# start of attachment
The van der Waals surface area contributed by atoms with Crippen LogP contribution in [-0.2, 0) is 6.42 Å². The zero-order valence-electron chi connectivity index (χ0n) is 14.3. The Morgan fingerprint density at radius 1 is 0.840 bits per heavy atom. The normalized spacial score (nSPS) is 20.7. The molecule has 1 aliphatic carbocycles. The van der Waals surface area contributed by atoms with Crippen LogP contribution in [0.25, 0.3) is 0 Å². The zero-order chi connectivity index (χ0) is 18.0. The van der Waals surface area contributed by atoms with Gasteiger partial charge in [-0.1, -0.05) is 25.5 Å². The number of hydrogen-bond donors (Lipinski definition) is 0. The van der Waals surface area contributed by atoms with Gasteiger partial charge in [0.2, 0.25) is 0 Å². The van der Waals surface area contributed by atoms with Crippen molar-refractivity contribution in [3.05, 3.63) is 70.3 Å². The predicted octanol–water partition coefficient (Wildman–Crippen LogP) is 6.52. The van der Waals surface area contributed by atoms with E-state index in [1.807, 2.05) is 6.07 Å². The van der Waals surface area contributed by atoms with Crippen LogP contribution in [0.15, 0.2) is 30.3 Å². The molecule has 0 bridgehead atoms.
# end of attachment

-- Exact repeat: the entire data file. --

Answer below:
The van der Waals surface area contributed by atoms with Crippen LogP contribution in [-0.2, 0) is 6.42 Å². The zero-order valence-electron chi connectivity index (χ0n) is 14.3. The Morgan fingerprint density at radius 1 is 0.840 bits per heavy atom. The normalized spacial score (nSPS) is 20.7. The molecule has 1 aliphatic carbocycles. The van der Waals surface area contributed by atoms with Crippen LogP contribution in [0.25, 0.3) is 0 Å². The zero-order chi connectivity index (χ0) is 18.0. The van der Waals surface area contributed by atoms with Gasteiger partial charge in [-0.1, -0.05) is 25.5 Å². The number of hydrogen-bond donors (Lipinski definition) is 0. The van der Waals surface area contributed by atoms with Gasteiger partial charge in [0.2, 0.25) is 0 Å². The van der Waals surface area contributed by atoms with Crippen molar-refractivity contribution in [3.05, 3.63) is 70.3 Å². The predicted octanol–water partition coefficient (Wildman–Crippen LogP) is 6.52. The van der Waals surface area contributed by atoms with E-state index in [1.807, 2.05) is 6.07 Å². The van der Waals surface area contributed by atoms with Crippen LogP contribution in [0.15, 0.2) is 30.3 Å². The molecule has 0 bridgehead atoms.